Saturday, November 06, 2010

Nancy Pelosi: a leader for dazed Democrats

Just want to say, I'm delighted Nancy Pelosi has chosen to return to the fray as leader of the shrunken Democratic House contingent.

She's been my Congresscritter for a long time -- and I haven't always chosen to vote for her, as if that choice mattered. The only time it did matter, her first election, I worked for a more populist alternative. Though Pelosi prevailed, that campaign was one of the milestones on the way to progressive political power in our city.

Since Pelosi won the leadership job, San Franciscans might as well not have had a Congressmember because her constituency is less San Franciscans than her caucus, her fractious herd of Democratic members. I've been bitterly critical at times, distressed when it looked as if she was working the insider game to the detriment of both her constituents and progressives at large. From 2006 to 2008, it looked as if, though Democrats had won the House, she was more concerned with keeping the caucus together than with standing up to the odious President George W.

But, unlike most liberals with good intentions who play an insider game for years, promising they'll do good if they ever accumulate the power to do something, Pelosi spent her political capital over the last two years. Oh, she never was all we might want, wasn't pushing our cautious (dithering?) President to get the hell out of Afghanistan, prosecute the war criminals from the previous administration, or get serious about ensuring all of us health care, not just a chance to buy health insurance. But she reliably stuck up for what liberals could possibly win, never seemed to advocate just giving in to the naysayers, and herded her brood of Congresscritters far further than they wanted to go. It was an admirable performance.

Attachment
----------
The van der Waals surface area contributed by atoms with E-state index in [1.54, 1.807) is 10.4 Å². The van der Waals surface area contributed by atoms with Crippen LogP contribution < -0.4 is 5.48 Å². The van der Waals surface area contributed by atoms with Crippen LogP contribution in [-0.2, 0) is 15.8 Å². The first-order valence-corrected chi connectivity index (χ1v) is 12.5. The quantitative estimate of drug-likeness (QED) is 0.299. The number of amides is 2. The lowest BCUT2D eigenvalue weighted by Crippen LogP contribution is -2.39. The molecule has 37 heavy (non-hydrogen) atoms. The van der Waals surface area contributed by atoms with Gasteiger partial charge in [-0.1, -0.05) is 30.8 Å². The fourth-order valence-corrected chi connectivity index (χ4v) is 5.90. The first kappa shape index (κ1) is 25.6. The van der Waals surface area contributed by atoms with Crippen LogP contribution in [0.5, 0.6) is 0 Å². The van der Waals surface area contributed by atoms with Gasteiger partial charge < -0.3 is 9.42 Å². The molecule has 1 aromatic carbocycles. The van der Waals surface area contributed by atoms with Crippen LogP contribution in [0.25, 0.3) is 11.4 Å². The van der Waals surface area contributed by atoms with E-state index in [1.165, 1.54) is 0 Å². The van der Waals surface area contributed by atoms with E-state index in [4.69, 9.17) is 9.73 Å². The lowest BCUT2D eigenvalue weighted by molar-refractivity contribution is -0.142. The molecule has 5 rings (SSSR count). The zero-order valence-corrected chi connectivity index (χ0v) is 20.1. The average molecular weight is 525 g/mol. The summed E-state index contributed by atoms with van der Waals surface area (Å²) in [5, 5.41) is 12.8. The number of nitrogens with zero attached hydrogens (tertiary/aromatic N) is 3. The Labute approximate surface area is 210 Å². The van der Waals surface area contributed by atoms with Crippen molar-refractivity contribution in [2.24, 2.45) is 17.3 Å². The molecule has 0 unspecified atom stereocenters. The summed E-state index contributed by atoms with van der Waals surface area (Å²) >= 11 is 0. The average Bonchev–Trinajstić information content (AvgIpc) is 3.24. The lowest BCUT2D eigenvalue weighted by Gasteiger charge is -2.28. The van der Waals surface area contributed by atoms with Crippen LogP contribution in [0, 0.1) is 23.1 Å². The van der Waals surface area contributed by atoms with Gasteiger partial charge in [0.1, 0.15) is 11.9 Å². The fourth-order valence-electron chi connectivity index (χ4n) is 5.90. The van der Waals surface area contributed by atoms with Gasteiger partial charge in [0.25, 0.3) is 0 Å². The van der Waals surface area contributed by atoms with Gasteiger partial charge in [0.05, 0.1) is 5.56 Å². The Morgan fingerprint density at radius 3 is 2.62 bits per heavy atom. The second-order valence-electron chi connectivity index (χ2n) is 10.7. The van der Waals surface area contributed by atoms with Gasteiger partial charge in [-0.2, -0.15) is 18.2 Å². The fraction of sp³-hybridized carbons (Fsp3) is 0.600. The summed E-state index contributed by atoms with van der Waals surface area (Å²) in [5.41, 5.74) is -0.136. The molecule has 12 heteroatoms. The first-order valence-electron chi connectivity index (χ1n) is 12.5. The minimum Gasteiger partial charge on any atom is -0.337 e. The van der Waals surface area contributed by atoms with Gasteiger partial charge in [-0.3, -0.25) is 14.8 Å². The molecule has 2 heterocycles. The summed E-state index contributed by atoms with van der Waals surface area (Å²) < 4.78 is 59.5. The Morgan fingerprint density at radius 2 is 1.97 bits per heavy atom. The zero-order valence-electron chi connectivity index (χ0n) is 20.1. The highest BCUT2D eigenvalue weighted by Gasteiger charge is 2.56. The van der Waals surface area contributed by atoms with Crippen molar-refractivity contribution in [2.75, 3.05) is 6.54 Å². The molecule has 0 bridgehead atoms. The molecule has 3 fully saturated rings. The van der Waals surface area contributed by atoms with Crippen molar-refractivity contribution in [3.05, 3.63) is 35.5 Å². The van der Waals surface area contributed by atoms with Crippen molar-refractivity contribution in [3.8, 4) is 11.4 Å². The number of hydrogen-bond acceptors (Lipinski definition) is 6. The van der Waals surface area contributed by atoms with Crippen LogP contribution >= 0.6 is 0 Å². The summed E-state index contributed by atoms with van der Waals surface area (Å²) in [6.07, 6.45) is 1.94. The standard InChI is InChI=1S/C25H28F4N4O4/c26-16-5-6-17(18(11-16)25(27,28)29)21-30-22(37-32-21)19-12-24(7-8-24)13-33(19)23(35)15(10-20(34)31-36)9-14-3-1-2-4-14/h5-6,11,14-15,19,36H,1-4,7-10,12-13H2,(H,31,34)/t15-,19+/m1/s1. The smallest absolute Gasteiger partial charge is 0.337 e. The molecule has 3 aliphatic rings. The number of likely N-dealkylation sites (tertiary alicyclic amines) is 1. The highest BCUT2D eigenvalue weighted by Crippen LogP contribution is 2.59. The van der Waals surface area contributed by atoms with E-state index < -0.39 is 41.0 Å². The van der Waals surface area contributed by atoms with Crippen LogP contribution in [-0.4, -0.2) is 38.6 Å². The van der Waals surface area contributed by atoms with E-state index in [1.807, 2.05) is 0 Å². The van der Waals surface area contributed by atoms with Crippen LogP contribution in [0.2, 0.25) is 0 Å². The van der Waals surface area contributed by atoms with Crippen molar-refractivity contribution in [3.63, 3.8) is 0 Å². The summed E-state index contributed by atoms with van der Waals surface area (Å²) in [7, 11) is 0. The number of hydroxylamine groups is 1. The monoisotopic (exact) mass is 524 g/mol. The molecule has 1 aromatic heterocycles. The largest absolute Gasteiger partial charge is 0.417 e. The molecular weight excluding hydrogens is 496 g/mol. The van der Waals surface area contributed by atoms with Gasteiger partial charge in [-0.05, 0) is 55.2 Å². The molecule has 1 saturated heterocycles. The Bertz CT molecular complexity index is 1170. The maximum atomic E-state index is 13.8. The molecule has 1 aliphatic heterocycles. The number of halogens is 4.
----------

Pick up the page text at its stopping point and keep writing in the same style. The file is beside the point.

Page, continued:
Former Speakers don't always just go away if their party loses the majority. The Republicans who got in after 1994 have set that pattern, but this wasn't always the expectation. The legendary Democrat Sam Rayburn who ruled the House for his party in the 40s and 50s slipped in and out of the chair several times with changing electoral fortunes.

And apparently Pelosi is going to stay the course, rallying her caucus against the current crop of Teabaggers, know-nothings and corrupt fraudsters. The columnist E.J. Dionne summed up her attitude:

Democrats have nothing to apologize for, nothing to be ashamed of and nothing to regret. ...

[Republicans demonize her] "because I'm effective," she answers matter-of-factly. "It's why they had to do it...."

The entire column is worth reading.

If anyone can help dazed Democrats to remember they have spines, I suspect it might be my feisty Congresswoman. I won't let up on asking her to do more, but I think we'll all do better with her around and I'm glad she wants to stick it out a little longer.


Darlene said...

I always thought that the radical right demonized Nancy because she did such a good job. Nancy said it best.

Her win was one of the bright spots in this election.

Anonymous said...

After she took the impeachment of George W. Bush off the table, I filed her under "useless."

janinsanfran said...

@Anonymous -- I'm reduced to trying to use the barely usable these days ... I admit that.

Anonymous said...

If she wants to redeem herself I'll stand up and cheer. I'm just not holding my breath.

For example, just to be concrete: when it came to health care, she had the power to whip the other Democrats in line over the public option. She could have punished the obstructionists in her own party by yanking their committee chairmanships and threatening worse. She didn't.

She also could have kept on a steady diet of Congressional hearings about Bush Administration war crimes, for two years or so. But did not. She could have repealed the P.A.T.R.I.O.T. Act. Nope. You get my point.

janinsanfran said...

Heck -- Pelosi did far worse than not whipping for the public option in health care, something I think the President had negotiated off the table before there was a bill. She sold out women over abortion availability, one of the few issues on which I think one can suspect she has a personal commitment.

I don't look to political figures for principles, though it would be nice if they had some and a few do. I value the ones I value mostly for competence, for generally advancing the openings for a progressive agenda without much expectation that this will be their agenda. You know, the old maxim still goes: "if the people lead, the leaders will follow." But even for that to work, you need pols who know enough to come in out of the rain. And on that level, this lady has it.

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